As always, your comments and experiences are appreciated!

Monday, October 16, 2017

Biological Basis for The Transgender Experience

Just read an article in Scientific American from January 2016 called "Is There Something Unique about the Transgender Brain?". While it highlights some great research being done in the area of biological differences / similarities between transgender and cisgender I still hold my belief that in terms of validating who I am as a trans person, my biology should not matter.

I absolutely believe that we need to look at the biological influences  that our brains can have on who we are. However, your identity, regardless if you chose to be a certain way or you simply have always identified as such, is valid. We should not use the argument that we were born a certain way as a crutch or as an apology of sorts. This pushes us towards tolerance and to me the goal of trans inclusiveness should be more than that. We should be seen as simply part of the normal variation of human existence. Studies can absolutely help with this, do not get me wrong; however, it is all in the framing. Humans have a hard time adapting changes to cultural norms. That is obvious in race relations today but change can happen if we help guide it in the right direction.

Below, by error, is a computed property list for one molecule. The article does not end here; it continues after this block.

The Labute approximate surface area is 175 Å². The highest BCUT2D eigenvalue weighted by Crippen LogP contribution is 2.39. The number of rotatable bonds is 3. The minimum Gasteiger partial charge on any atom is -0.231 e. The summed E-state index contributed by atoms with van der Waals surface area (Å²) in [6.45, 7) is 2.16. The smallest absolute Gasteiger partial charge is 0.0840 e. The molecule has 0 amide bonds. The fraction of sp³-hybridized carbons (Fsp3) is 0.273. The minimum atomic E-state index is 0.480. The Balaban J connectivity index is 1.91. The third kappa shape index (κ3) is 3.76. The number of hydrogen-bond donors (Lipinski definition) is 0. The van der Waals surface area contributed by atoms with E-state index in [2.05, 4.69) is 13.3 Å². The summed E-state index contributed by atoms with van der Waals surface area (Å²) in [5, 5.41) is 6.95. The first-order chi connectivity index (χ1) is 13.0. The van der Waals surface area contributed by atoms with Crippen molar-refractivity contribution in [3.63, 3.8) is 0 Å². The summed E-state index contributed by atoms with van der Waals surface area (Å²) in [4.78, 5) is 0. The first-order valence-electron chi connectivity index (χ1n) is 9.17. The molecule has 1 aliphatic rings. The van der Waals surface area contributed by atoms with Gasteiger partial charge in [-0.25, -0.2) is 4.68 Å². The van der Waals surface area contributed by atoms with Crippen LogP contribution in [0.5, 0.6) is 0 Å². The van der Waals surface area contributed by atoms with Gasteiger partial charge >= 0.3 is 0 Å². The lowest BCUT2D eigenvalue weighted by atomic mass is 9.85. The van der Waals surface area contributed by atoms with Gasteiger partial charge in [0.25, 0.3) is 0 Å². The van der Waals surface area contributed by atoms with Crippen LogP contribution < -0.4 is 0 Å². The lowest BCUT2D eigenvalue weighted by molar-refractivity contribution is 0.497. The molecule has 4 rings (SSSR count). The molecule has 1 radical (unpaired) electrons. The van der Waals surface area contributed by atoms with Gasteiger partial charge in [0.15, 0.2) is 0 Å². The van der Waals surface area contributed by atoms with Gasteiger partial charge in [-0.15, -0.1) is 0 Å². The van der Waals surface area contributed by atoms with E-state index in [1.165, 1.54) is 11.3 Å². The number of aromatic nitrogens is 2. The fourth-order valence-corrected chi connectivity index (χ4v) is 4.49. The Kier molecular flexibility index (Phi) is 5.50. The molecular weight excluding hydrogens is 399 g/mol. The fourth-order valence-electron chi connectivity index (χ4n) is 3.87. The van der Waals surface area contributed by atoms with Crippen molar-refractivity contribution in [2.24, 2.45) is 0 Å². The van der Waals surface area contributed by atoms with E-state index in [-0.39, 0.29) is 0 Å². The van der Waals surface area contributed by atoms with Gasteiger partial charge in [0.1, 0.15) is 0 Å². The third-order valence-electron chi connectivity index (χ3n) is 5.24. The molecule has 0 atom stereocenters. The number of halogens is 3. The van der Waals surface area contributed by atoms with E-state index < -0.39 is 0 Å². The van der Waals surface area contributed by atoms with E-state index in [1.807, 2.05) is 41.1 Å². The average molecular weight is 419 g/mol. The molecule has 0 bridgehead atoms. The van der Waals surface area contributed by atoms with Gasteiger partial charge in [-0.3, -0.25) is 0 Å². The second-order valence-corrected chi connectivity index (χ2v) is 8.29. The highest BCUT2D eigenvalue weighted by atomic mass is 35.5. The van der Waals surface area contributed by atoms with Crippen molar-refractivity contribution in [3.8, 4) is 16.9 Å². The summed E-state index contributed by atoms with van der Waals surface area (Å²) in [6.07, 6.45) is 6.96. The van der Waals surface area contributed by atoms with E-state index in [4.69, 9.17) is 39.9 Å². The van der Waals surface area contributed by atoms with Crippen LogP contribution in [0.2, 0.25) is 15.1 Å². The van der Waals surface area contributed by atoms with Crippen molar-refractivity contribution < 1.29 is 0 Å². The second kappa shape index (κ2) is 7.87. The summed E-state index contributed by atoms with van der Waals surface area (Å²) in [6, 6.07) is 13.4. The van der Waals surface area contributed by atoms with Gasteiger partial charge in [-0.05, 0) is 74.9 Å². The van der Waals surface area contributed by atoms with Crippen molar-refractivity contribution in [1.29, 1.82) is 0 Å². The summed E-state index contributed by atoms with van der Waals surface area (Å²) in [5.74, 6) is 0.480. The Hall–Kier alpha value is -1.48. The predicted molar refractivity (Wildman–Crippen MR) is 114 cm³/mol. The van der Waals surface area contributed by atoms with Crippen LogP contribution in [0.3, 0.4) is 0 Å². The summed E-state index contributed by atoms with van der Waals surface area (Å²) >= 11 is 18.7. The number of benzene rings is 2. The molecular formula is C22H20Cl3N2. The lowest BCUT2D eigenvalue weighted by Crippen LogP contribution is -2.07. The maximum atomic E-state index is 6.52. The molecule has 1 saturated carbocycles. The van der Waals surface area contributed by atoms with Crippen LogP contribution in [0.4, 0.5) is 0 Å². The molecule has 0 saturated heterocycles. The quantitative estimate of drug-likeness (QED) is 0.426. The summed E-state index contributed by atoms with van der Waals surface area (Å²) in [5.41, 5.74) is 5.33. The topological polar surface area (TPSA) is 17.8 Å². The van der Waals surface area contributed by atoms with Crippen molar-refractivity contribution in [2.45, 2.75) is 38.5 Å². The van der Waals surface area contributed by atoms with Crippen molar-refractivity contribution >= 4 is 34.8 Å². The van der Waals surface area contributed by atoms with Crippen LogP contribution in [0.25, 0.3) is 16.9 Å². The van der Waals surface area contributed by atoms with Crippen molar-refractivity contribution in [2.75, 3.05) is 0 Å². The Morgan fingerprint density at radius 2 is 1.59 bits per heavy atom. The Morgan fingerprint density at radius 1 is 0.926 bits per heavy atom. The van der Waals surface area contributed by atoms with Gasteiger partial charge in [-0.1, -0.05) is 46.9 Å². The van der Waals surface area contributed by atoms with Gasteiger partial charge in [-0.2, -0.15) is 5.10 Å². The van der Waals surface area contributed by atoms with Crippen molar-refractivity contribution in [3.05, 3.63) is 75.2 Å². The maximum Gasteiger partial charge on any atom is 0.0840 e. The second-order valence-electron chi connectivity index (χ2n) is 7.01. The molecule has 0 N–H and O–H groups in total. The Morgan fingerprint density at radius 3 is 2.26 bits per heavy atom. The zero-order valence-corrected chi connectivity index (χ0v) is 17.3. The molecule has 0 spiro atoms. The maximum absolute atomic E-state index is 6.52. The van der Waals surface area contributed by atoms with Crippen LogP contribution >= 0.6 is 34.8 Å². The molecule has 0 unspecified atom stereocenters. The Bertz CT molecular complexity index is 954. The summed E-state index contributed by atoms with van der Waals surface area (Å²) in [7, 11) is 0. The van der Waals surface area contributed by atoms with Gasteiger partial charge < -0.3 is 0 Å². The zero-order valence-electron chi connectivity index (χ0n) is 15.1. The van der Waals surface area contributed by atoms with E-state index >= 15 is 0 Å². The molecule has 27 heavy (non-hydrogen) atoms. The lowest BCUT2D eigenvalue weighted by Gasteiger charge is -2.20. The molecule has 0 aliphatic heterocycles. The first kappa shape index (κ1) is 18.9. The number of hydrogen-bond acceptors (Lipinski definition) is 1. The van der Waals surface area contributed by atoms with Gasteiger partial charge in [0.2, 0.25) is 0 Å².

So what is my point? Again, articles like this offer great insight into our minds but the findings in these studies should not be the only things used to validate our experience. We are who we are and we should never need to explain or apologize for it. It is more important to show how we are part of this world rather than a deviation from it.